• 126.  Compression - ◦ decreases the pressure gradient between blood vessels and tissue and discourages further leakage from capillaries. ◦ Also Encourages Lymphatic drainage ◦ Compression Types  Circumferential - provides even pressure  Collateral - Pressure on 2 sides (aircast)  Focal Compression - U-shaped horseshoe pads
  • 127.  Elevation ◦ Decreases the hydrostatic pressure within the capillary beds to encourage absorption of edema by lymphatic system ◦ This has the greatest effect at 90° perpendicular to the ground  at 45 ° the effect of gravity is 71% comparatively  Stabilization ◦ Limits muscle spasm & neural inhibition related to guarding the injured area ◦ Early stabilization eases the pain-spasm-pain cycle by letting the muscles relax
  • 128. Pain Control  10-15 minute application can control pain for 1 or more hours.
  • 130. PRECAUTIONS  Over superficial main branch of a nerve  Over an open wound ◦ delays healing  Hypertension ◦ can cause transient increases in systolic or diastolic BP  Patients with poor sensation or mentation  Very young or very old ◦ impaired temperature regulation, ◦ ability to communicate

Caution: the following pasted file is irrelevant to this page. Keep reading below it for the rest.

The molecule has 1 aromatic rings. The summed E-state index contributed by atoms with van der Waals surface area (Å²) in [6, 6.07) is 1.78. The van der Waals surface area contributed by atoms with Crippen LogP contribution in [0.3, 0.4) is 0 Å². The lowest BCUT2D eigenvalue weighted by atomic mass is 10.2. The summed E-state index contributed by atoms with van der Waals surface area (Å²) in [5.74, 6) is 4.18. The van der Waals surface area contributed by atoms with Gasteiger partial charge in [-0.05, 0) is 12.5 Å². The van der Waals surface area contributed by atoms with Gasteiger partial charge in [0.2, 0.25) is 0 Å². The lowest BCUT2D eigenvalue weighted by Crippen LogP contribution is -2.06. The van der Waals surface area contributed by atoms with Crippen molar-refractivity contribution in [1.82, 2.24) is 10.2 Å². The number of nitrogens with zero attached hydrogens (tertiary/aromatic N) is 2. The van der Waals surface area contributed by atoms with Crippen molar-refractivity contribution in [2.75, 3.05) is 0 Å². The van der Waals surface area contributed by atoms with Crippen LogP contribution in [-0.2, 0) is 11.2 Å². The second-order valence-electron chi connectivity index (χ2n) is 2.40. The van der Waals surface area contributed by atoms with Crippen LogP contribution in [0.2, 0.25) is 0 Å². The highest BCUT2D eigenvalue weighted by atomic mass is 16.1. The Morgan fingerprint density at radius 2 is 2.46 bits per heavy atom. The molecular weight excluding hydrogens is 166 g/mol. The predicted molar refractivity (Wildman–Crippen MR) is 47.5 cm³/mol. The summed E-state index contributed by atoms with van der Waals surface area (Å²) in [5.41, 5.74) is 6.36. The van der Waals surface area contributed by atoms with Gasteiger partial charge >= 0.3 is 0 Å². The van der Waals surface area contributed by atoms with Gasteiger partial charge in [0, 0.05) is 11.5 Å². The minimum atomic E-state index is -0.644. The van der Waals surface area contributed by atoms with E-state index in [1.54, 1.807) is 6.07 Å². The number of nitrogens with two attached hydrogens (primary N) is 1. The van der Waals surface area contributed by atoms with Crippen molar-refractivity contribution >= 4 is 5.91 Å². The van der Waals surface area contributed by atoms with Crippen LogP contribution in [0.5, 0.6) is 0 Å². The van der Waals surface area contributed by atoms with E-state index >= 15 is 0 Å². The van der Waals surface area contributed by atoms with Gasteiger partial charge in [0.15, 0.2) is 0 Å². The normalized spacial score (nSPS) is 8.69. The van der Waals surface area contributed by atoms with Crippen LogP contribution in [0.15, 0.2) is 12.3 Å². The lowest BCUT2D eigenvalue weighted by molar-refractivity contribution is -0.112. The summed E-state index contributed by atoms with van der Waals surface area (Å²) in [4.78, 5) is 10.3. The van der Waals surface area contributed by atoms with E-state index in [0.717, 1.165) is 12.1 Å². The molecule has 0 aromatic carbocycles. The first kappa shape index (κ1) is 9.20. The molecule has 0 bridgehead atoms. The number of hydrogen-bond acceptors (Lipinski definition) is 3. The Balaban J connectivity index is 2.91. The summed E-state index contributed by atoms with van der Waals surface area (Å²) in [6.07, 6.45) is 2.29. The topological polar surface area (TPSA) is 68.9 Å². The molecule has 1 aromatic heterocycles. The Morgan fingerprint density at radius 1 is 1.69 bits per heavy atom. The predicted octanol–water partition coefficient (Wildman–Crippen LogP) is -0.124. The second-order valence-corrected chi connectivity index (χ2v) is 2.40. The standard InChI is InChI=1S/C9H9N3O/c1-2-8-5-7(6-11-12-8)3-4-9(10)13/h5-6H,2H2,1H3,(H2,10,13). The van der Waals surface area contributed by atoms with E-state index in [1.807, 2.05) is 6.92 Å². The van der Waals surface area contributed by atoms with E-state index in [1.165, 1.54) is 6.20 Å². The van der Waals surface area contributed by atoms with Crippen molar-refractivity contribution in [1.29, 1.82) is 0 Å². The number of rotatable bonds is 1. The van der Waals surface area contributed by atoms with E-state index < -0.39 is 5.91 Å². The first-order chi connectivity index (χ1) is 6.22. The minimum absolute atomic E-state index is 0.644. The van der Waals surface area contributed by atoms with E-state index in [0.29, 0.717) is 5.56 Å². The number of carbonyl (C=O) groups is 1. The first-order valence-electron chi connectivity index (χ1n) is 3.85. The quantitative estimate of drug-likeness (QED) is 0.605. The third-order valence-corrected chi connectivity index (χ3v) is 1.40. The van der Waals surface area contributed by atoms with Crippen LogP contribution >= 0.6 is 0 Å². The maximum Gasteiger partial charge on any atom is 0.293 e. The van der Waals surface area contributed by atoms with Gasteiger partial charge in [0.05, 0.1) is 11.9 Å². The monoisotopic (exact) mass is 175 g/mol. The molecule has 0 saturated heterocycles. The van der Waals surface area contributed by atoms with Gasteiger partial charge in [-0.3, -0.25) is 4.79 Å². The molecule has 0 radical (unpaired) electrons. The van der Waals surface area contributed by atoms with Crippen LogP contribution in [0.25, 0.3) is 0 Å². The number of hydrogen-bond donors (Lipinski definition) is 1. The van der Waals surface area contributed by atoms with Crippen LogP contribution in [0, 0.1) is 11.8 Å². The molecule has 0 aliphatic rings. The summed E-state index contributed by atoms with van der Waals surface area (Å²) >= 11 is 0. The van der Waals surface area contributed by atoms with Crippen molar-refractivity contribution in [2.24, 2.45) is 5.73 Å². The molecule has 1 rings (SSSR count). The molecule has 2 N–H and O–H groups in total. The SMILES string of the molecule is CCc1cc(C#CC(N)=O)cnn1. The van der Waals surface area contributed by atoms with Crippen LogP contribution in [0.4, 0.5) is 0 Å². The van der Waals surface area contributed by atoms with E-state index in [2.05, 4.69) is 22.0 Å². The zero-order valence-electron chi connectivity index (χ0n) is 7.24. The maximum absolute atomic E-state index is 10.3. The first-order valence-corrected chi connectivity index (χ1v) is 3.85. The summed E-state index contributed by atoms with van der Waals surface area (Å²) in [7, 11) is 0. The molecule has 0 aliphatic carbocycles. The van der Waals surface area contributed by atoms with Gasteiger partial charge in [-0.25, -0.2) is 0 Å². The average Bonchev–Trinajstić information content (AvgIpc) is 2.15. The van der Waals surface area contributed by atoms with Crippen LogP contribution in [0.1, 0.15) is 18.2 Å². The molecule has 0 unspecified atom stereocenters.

• 132. Adverse Effects  Tissue Death  Frost Bite  Nerve damage ◦ Unwanted vasodilation due to prolonged vasoconstriction, ischemia, thromboses in smaller vessels.  Freezing of tissues ◦ damage at 39 degrees F  To avoid, duration limited to under 45 minutes and tissue temperature above 39 degrees F  When goal is vasoconstriction, treatment limited to 10-15 minutes
  • 134. Application of Cold  Assess patient and establish goals of treatment  Determine if cryotherapy most appropriate treatment  No Contraindications  Select appropriate mode of application based on body part and desired response  Explain procedure, reasons for treatment, and expected sensations
  • 135.
  • 136.  Fill two-thirds full with crushed ice so bag is easier to mold over body part.  Cover bag with towel or pillowcase and apply to affected area for 30 minutes.  Provides cold to localized area (e.g., muscle sprain, hematoma) to Ice bag, ice collar
  • 137. Application of Cold  Ice Bags ◦ Crushed ice best  conforms better ◦ Get all/most air out of bag. ◦ Colder than ice packs  specific heat of ice higher than gels ◦ Either decrease time or provide slight insulation.
  • 138.
  • 139. COLD PACKS  Commercially prepared single-use ice packs provide cold for designated period of time.  When the pack is squeezed or kneaded, an alcohol-based solution is released, creating the cold temperature.